While all human blood is red when exposed to air, not all human blood is identical in nature. Every individual has a specific blood group inherited from your parents in much the same way you inherit other characteristics, such as eye color.
Your blood group is determined by the presence or the absence of specific antigens on the surface of every red blood cell. These antigens determine several characteristics in your blood, including blood type, and may be either proteins or complex sugar molecules. There are four major blood groups determined by the presence or absence of two antigens, A and B. Additionally, there is an Rh factor that may be present or absent. The combination of the A or B antigen and Rh factor create the eight most common blood types. However, there are 600 other known antigens potentially present on the surface of the red blood cell and the presence or absence of these create a “rare blood type” unique to specific ethnic groups.
Blood without either the A or B antigen and without the Rh factor, called blood type O negative, is commonly called the universal donor type and is highly sought after. Researchers have now discovered an enzyme secreted by specific gut bacteria transforms type A blood to type O.
Blood Typing Necessary for Donation and Transfusion
To fully appreciate the impact this may have on emergency care, it’s important to address the challenges of transfusion. In order to be successful, donated blood must match the individual receiving the blood in both blood type and Rh factor.
Although blood type distribution may differ in specific ethnic groups, the approximate distribution in the U.S. is:
Blood type Percent of population
O+ 38 percent
O- 7 percent
A+ 34 percent
A- 6 percent
B+ 9 percent
B- 2 percent
AB+ 3 percent
AB- 1 percent
As you can see, the most common blood type is O-positive followed closely by A-positive. Someone who is A-positive may receive A-positive, O-positive or O-negative blood, but someone who is A-negative may only receive A-negative or O-negative blood. In other words, blood cells without any antigens — blood type O — may give to type A or type B blood. If the blood is Rh negative it may be used in a transfusion for someone with Rh negative or RH positive, but the reverse is not true.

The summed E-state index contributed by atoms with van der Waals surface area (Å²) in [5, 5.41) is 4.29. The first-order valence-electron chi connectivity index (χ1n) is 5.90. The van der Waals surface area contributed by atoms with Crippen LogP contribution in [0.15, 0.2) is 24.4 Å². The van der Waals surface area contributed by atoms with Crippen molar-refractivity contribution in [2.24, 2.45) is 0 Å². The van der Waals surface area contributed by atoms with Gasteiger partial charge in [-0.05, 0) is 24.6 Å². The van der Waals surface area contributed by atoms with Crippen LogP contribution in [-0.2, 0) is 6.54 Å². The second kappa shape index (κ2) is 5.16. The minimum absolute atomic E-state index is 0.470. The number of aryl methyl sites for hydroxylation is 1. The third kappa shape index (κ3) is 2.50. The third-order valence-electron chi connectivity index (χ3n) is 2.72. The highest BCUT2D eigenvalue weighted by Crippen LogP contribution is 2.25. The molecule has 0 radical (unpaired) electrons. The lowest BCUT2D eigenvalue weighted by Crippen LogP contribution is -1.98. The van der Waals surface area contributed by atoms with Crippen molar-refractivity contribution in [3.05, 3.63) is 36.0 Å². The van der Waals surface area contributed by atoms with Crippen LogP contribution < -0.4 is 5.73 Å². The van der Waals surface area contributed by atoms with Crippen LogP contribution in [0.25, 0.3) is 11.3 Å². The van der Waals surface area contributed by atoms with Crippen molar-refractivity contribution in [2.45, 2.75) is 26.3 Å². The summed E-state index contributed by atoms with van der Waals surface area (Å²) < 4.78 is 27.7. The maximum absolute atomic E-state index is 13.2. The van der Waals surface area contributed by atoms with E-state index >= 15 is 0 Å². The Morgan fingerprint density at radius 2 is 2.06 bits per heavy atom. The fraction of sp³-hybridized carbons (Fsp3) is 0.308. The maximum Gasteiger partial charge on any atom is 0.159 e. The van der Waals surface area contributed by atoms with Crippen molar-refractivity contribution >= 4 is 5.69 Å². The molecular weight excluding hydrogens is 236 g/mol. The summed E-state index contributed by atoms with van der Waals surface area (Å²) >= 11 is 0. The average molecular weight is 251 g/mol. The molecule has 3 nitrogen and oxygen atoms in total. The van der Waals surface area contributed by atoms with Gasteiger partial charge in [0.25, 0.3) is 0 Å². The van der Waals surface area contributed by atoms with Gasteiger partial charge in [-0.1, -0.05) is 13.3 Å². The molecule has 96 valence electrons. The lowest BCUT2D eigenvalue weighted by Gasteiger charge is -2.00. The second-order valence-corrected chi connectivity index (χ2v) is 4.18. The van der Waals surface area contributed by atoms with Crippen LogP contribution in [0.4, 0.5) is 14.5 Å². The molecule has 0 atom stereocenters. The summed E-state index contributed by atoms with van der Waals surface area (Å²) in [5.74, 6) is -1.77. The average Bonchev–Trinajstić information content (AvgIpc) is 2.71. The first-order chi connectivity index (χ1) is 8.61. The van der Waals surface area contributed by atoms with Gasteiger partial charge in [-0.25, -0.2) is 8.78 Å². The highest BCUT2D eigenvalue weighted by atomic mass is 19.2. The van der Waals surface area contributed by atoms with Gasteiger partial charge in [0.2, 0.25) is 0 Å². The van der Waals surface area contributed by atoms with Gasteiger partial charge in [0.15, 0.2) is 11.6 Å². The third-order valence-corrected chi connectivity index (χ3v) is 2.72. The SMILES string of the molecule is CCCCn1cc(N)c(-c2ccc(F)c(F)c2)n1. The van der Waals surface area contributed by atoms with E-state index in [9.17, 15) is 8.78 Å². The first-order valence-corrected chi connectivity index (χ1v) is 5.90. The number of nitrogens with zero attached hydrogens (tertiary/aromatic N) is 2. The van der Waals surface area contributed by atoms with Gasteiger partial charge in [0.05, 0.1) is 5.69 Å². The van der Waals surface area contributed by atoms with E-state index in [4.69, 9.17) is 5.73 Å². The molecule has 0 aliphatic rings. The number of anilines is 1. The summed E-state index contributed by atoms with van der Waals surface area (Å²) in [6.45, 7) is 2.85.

The antigens on the blood cells are a substance to which the immune system may respond, triggering a severe and immediate attacked by neutrophils. When a patient receives a blood transfusion containing antigens different from their own, the immune system attacks the donor red blood cells in a response that may be lethal.
By increasing the amount of blood available for transfusion, it reduces the number of potential fatalities when the right blood type is not available. According to the National Blood Data Resource Center, those over 69 receive half of all transfusions of whole and red blood cells given. The demand for blood is only increasing as the aging population grows.
Gut Bacteria May Change Blood Type
The idea of transforming blood type using enzymes is something scientists have been exploring for years. This new research presented at the American Chemical Society national meeting in Boston represents the most promising option discovered thus far. In laboratory testing, the enzymes were able to completely convert blood type A to blood type O. Enzymes discovered in the past had been able to change type B blood to type O but the process was too expensive and inefficient for real world use.
Lead author, Stephen Withers, Ph.D., from the University of British Columbia (UBC) remarked scientists have been pursuing the idea of adjusting donated blood for years but have yet to find efficient, selective enzymes that would also be economical and safe. To analyze enzymatic candidates more quickly, Withers and colleagues used metagenomics to study ecology.
Using this process to cast a wide net allowed the team to sample genes from millions of microorganisms without using individual cultures. They ultimately found successful candidates from bacteria in the human gut microbiome. Withers is now working with colleagues at the Center for Blood Research at the UBC to validate the enzymes and test them on a larger scale. Withers commented:
“I am optimistic that we have a very interesting candidate to adjust donated blood to a common type. Of course, it will have to go through lots of clinical trials to make sure that it doesn’t have any adverse consequences, but it is looking very promising.”
How May This Process Benefit Real-World Problems?
Although previous enzymes discovered were able to change type B blood to type O blood, this new process is 30 percent more effective. Dr. Alyssa Ziman, director of transfusion medicine at UCLA Health, believes the challenge is to make the procedure more economical and safe on a unit by unit basis.
In targeted situations where type O blood is scarce, the ability to transform one type of blood to another could save lives. However, the process would necessarily be limited to how much blood could be effectively transformed and the speed in which it could occur. Since blood is never pooled — it isn’t stored by putting all type A blood together, for example — to decrease the risk of spreading infectious diseases, any altering of blood type would have to be done one donation at a time. This new process becomes another step and another cost, according to Ziman.
As the number of individuals with O-negative blood is relatively rare, transforming type A blood to type O may be effective, especially in large emergency situations. Withers hopes as the investigation for safety moves forward, the process may also progress to an economical and safe means of transforming blood types.
History of Blood Typing